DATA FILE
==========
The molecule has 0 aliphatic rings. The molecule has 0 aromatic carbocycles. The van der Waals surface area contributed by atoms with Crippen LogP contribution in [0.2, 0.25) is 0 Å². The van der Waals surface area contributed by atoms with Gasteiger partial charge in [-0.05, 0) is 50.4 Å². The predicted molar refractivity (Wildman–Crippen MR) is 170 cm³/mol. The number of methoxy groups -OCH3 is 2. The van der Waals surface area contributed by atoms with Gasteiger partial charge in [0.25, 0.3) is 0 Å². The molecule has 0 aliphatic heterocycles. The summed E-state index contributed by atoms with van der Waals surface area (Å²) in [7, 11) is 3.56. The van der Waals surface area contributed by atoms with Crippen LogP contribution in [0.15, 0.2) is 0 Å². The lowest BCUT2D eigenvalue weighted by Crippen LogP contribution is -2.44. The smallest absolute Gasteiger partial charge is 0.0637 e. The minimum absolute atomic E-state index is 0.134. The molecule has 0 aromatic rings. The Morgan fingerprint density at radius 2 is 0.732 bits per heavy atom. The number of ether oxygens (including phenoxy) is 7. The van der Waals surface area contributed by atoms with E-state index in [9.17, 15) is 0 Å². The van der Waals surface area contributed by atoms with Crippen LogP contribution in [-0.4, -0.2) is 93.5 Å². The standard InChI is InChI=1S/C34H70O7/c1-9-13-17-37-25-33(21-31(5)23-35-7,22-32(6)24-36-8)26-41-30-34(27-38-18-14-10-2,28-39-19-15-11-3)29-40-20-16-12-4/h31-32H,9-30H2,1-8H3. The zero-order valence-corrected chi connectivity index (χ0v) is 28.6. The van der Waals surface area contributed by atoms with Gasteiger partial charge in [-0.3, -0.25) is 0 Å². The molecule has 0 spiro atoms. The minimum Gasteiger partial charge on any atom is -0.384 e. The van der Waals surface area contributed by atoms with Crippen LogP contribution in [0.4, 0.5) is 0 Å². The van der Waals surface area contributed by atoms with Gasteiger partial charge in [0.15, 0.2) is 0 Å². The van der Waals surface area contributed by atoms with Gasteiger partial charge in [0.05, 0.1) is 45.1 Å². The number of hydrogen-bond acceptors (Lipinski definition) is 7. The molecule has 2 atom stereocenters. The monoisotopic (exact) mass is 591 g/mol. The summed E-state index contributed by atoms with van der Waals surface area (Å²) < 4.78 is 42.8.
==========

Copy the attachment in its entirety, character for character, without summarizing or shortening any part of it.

The molecule has 0 aliphatic rings. The molecule has 0 aromatic carbocycles. The van der Waals surface area contributed by atoms with Crippen LogP contribution in [0.2, 0.25) is 0 Å². The van der Waals surface area contributed by atoms with Gasteiger partial charge in [-0.05, 0) is 50.4 Å². The predicted molar refractivity (Wildman–Crippen MR) is 170 cm³/mol. The number of methoxy groups -OCH3 is 2. The van der Waals surface area contributed by atoms with Gasteiger partial charge in [0.25, 0.3) is 0 Å². The molecule has 0 aliphatic heterocycles. The summed E-state index contributed by atoms with van der Waals surface area (Å²) in [7, 11) is 3.56. The van der Waals surface area contributed by atoms with Crippen LogP contribution in [0.15, 0.2) is 0 Å². The lowest BCUT2D eigenvalue weighted by Crippen LogP contribution is -2.44. The smallest absolute Gasteiger partial charge is 0.0637 e. The minimum absolute atomic E-state index is 0.134. The molecule has 0 aromatic rings. The Morgan fingerprint density at radius 2 is 0.732 bits per heavy atom. The number of ether oxygens (including phenoxy) is 7. The van der Waals surface area contributed by atoms with E-state index in [9.17, 15) is 0 Å². The van der Waals surface area contributed by atoms with Crippen LogP contribution in [-0.4, -0.2) is 93.5 Å². The standard InChI is InChI=1S/C34H70O7/c1-9-13-17-37-25-33(21-31(5)23-35-7,22-32(6)24-36-8)26-41-30-34(27-38-18-14-10-2,28-39-19-15-11-3)29-40-20-16-12-4/h31-32H,9-30H2,1-8H3. The zero-order valence-corrected chi connectivity index (χ0v) is 28.6. The van der Waals surface area contributed by atoms with Gasteiger partial charge in [-0.3, -0.25) is 0 Å². The molecule has 0 spiro atoms. The minimum Gasteiger partial charge on any atom is -0.384 e. The van der Waals surface area contributed by atoms with Crippen LogP contribution in [0.4, 0.5) is 0 Å². The van der Waals surface area contributed by atoms with Gasteiger partial charge in [0.15, 0.2) is 0 Å². The van der Waals surface area contributed by atoms with Gasteiger partial charge in [0.05, 0.1) is 45.1 Å². The number of hydrogen-bond acceptors (Lipinski definition) is 7. The molecule has 2 atom stereocenters. The monoisotopic (exact) mass is 591 g/mol. The summed E-state index contributed by atoms with van der Waals surface area (Å²) < 4.78 is 42.8.